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Paper Mill Holding Company, Ltd. v. D.R. Horton

January 26, 2009


The opinion of the court was delivered by: Jacob P. Hart United States Magistrate Judge


In this case, plaintiff Paper Mill Holding Company, Ltd. ("Paper Mill") alleges that Defendant D.R. Horton, Inc. -- New Jersey ("Horton") breached a performance agreement between the parties for the purchase by Horton of some land. Horton has now filed a motion in limine asking this Court to preclude the expert testimony of rebuttal witnesses identified by plaintiff, Paper Mill Holding Company, Ltd. ("Paper Mill"), or, in the alternative, to compel the filing of reports under Fed. R. Civ. Pr. 26(a)(2)(B), and to extend the schedule in this case to permit the deposition of these witnesses. For the reasons set forth below, Horton's motion will be granted, except that expert reports will not be required.

I. Factual and Procedural Background

The scheduling order entered by the undersigned on July 24, 2008, provided that factual discovery was to be completed by October 31, 2008. Expert reports were to be exchanged no later than November 14, 2008, and rebuttal reports were to be exchanged on or before December 15, 2008. Expert discovery, i.e., the period of time during which an expert could be deposed, closed on December 31, 2008. Trial is scheduled for March 2, 2009.

According to Horton, Paper Mill provided one expert report on November 14, 2008. The court is not aware of this witness's identity, and there appears to be no issue as to him or her. On December 15, 2008, counsel for Paper Mill sent this letter to Horton's counsel:

Please be advised that Paper Mill may rebut Horton -- NJ's proposed expert testimony through the fact and opinion testimony of those witnesses previously identified in Paper Mill's Rule 26(a)(1) Disclosures, as amended on October 31, 2008, as well [as] the below list of individuals, all of whom were previously identified in Paper Mill's Response to Horton -- NJ's Interrogatory No. 1: Gregg

I. Adelman, Esquire; David Della Porta; Michael Dirks, P.E.; David L. Fehr, P.E.; Robert H. Plucienik, P.E., P.L.S.; and Bruce A. Irvine, Esquire.

Letter of December 15, 2008, attached to Horton's Motion as Exhibit A. Horton now maintains that since none of the individuals included in Paper Mill's December 15, 2008, letter submitted an expert report, none should be permitted to rebut the testimony of the defense experts. As noted above, Horton alternatively requests that Paper Mill be compelled to submit expert reports, and that an extension of time be permitted within which to depose the newly identified experts.

In its response, Paper Mill maintains that, despite the allusion in its December 15, 2008, letter to "opinion testimony", it has not yet indicated that any of these rebuttal witnesses will testify as experts. Instead, they may offer fact testimony. Paper Mill gives as an example the possibility that Horton's expert may testify that the conditions of the Purchase Agreement were not fulfilled because Paper Mill failed to obtained a required re-approval of its plans by Newtown Township. According to Paper Mill, it might rebut this testimony with factual testimony from Bruce A. Irvine, Esq., the Newtown Township solicitor, who might explain that the Township decided re-approval was unnecessary.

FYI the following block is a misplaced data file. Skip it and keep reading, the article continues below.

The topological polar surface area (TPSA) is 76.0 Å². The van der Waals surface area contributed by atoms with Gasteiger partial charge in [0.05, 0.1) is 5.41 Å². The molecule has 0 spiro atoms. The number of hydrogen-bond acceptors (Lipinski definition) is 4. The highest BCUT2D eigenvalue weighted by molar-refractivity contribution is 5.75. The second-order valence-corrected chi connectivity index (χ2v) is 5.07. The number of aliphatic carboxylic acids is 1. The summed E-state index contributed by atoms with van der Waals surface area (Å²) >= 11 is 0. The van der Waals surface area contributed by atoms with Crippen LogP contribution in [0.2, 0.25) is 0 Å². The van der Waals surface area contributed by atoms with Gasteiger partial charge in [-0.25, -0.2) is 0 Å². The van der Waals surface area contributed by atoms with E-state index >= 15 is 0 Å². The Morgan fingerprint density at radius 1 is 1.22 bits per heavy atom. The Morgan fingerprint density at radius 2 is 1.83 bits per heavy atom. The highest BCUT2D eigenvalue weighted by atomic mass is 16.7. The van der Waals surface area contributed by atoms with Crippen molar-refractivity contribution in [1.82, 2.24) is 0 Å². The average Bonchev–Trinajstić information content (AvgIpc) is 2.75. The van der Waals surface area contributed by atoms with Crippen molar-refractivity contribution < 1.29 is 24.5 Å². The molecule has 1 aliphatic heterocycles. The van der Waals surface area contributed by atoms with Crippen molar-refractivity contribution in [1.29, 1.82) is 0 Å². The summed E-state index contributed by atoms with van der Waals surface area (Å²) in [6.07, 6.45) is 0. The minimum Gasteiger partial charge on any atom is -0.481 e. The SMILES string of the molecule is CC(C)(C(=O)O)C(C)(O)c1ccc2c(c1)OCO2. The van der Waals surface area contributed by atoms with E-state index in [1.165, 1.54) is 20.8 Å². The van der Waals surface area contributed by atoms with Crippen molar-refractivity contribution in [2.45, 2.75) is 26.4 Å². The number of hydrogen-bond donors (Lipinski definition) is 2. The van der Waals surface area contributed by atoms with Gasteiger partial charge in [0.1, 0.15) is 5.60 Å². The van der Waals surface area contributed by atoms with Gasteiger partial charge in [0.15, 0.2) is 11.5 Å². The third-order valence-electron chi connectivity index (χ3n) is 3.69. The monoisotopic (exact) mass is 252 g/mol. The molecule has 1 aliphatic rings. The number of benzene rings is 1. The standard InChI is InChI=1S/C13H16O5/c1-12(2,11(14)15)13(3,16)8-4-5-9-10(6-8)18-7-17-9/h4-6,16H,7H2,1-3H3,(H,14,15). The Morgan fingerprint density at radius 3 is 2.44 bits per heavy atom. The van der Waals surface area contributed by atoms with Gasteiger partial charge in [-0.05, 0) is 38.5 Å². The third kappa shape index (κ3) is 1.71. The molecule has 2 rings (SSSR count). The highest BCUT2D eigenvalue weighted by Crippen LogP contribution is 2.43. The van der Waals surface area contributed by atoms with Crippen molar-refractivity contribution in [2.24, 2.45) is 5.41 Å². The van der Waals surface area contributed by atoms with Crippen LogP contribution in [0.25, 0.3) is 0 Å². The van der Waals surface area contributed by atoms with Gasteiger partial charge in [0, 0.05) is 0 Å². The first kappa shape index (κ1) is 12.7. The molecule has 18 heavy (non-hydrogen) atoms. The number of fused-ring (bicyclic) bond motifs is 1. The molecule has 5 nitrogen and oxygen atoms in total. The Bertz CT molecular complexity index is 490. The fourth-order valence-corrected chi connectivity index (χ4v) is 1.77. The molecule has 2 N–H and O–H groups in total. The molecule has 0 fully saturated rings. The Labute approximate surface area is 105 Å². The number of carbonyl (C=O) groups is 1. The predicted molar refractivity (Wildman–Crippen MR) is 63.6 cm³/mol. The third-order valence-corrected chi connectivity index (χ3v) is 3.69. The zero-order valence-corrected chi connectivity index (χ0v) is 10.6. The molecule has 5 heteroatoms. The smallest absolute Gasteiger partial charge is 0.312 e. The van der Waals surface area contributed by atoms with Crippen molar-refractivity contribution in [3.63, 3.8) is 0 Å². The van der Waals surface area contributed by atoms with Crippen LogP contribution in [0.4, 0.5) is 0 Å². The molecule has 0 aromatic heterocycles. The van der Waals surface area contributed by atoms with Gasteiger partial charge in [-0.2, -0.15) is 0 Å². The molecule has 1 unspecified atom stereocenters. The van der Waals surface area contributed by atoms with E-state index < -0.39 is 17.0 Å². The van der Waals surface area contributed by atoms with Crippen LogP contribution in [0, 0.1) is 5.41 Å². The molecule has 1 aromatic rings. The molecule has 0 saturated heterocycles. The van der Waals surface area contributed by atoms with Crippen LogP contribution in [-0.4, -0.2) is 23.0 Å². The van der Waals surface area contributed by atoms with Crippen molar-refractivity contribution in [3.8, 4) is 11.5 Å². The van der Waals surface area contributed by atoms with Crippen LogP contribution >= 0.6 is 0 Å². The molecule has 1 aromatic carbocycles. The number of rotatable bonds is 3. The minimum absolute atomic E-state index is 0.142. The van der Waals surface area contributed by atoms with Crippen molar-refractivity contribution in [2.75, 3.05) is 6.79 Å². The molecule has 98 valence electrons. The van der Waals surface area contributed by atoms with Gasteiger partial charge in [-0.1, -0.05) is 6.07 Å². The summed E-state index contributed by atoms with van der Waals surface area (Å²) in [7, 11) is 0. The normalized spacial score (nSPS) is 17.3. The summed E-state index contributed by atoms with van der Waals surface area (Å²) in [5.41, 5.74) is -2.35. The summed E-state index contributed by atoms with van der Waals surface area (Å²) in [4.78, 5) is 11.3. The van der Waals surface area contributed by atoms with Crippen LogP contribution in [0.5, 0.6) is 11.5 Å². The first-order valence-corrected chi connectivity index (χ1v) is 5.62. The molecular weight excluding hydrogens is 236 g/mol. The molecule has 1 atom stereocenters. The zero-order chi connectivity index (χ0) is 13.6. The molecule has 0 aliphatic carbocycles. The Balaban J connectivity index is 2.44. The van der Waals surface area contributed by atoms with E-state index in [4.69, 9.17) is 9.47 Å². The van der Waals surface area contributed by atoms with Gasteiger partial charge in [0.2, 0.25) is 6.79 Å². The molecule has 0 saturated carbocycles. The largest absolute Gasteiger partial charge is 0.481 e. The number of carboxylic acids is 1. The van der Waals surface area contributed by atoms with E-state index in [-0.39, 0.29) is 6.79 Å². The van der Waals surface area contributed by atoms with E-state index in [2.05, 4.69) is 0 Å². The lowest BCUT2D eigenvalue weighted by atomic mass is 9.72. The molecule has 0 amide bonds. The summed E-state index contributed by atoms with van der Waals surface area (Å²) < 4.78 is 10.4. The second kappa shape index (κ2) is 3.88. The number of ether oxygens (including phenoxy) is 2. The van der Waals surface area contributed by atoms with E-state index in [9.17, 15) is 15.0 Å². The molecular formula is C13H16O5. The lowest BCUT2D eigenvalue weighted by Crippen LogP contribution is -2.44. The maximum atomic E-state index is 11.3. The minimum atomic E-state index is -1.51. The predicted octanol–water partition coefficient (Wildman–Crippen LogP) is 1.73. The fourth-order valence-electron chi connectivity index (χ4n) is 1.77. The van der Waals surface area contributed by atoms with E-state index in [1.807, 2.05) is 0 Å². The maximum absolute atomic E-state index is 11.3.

Paper Mill also maintains that, even if some of the rebuttal witnesses testimony will be expert opinion, no expert report would be required because none of the individuals identified were specifically employed to give expert testimony, nor do their job duties regularly involve giving expert testimony. According to Paper Mill, it was up to Horton to depose, or re-depose, these witnesses after receiving the December 15, 2008, letter identifying them.

II. Legal Standards

The provisions in my scheduling order for the disclosure and discovery of witnesses are st forth above. There are also, however, relevant federal rules. Under Federal Rule of Civil Procedure 26, a party must disclose to the other party the identity of his possible fact witnesses within fourteen days of the initial conference in the case. A party must also disclose to the other party the identities of its expert witnesses in accordance with the schedule set by the court, or -- in the absence of such -- within ninety days of trial. Fed. R. Civ. Pr. 26(a)(2)(A) and (C)(I). However, rebuttal testimony need only be disclosed thirty days after the other party's disclosure. Fed. R. Civ. Pr. 26(a)(2)(C)(ii).

The disclosure of an expert witness must be accompanied by a written report prepared and signed by the expert, but only "if the witness is one retained or specially employed to provide expert testimony in the case or one whose duties as the party's employee regularly involve giving expert testimony." Fed. R. Civ. Pr. 26(a)(2)(B).

Only an expert may offer a technical or specialized opinion. A lay witness may offer only those opinions which are (a) rationally based on his or her own perception, (b) helpful to a clear understanding of her testimony or of a fact at issue; and (c) not ...

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